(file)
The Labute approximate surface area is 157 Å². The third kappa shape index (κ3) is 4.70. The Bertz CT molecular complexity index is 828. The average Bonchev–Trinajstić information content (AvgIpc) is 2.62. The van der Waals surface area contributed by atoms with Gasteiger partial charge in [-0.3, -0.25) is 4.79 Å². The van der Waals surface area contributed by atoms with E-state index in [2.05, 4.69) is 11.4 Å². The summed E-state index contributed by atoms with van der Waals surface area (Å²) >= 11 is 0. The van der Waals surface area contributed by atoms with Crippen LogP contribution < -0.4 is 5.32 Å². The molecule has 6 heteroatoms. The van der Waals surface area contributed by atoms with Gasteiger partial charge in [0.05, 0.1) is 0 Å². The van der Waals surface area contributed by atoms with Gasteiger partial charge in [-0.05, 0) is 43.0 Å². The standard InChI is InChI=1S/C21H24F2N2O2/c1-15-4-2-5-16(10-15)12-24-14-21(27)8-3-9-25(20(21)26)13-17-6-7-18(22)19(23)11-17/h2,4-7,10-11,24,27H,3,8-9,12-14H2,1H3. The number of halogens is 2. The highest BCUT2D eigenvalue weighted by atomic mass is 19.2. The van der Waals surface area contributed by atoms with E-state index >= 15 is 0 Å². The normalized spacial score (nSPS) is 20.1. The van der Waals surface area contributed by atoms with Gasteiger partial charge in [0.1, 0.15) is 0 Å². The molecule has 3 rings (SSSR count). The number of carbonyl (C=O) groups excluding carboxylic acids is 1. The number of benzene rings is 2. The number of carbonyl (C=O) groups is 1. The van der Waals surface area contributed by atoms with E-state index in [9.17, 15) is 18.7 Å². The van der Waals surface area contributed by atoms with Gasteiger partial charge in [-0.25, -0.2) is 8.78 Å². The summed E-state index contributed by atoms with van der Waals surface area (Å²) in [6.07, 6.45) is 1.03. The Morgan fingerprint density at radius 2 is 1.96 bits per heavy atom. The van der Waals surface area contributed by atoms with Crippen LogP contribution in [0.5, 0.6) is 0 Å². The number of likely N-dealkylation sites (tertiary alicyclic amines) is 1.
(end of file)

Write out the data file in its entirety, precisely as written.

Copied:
The Labute approximate surface area is 157 Å². The third kappa shape index (κ3) is 4.70. The Bertz CT molecular complexity index is 828. The average Bonchev–Trinajstić information content (AvgIpc) is 2.62. The van der Waals surface area contributed by atoms with Gasteiger partial charge in [-0.3, -0.25) is 4.79 Å². The van der Waals surface area contributed by atoms with E-state index in [2.05, 4.69) is 11.4 Å². The summed E-state index contributed by atoms with van der Waals surface area (Å²) >= 11 is 0. The van der Waals surface area contributed by atoms with Crippen LogP contribution < -0.4 is 5.32 Å². The molecule has 6 heteroatoms. The van der Waals surface area contributed by atoms with Gasteiger partial charge in [0.05, 0.1) is 0 Å². The van der Waals surface area contributed by atoms with Gasteiger partial charge in [-0.05, 0) is 43.0 Å². The standard InChI is InChI=1S/C21H24F2N2O2/c1-15-4-2-5-16(10-15)12-24-14-21(27)8-3-9-25(20(21)26)13-17-6-7-18(22)19(23)11-17/h2,4-7,10-11,24,27H,3,8-9,12-14H2,1H3. The number of halogens is 2. The highest BCUT2D eigenvalue weighted by atomic mass is 19.2. The van der Waals surface area contributed by atoms with E-state index >= 15 is 0 Å². The normalized spacial score (nSPS) is 20.1. The van der Waals surface area contributed by atoms with Gasteiger partial charge in [0.1, 0.15) is 0 Å². The molecule has 3 rings (SSSR count). The number of carbonyl (C=O) groups excluding carboxylic acids is 1. The number of benzene rings is 2. The number of carbonyl (C=O) groups is 1. The van der Waals surface area contributed by atoms with E-state index in [9.17, 15) is 18.7 Å². The van der Waals surface area contributed by atoms with Gasteiger partial charge in [-0.25, -0.2) is 8.78 Å². The summed E-state index contributed by atoms with van der Waals surface area (Å²) in [6.07, 6.45) is 1.03. The Morgan fingerprint density at radius 2 is 1.96 bits per heavy atom. The van der Waals surface area contributed by atoms with Crippen LogP contribution in [0.5, 0.6) is 0 Å². The number of likely N-dealkylation sites (tertiary alicyclic amines) is 1.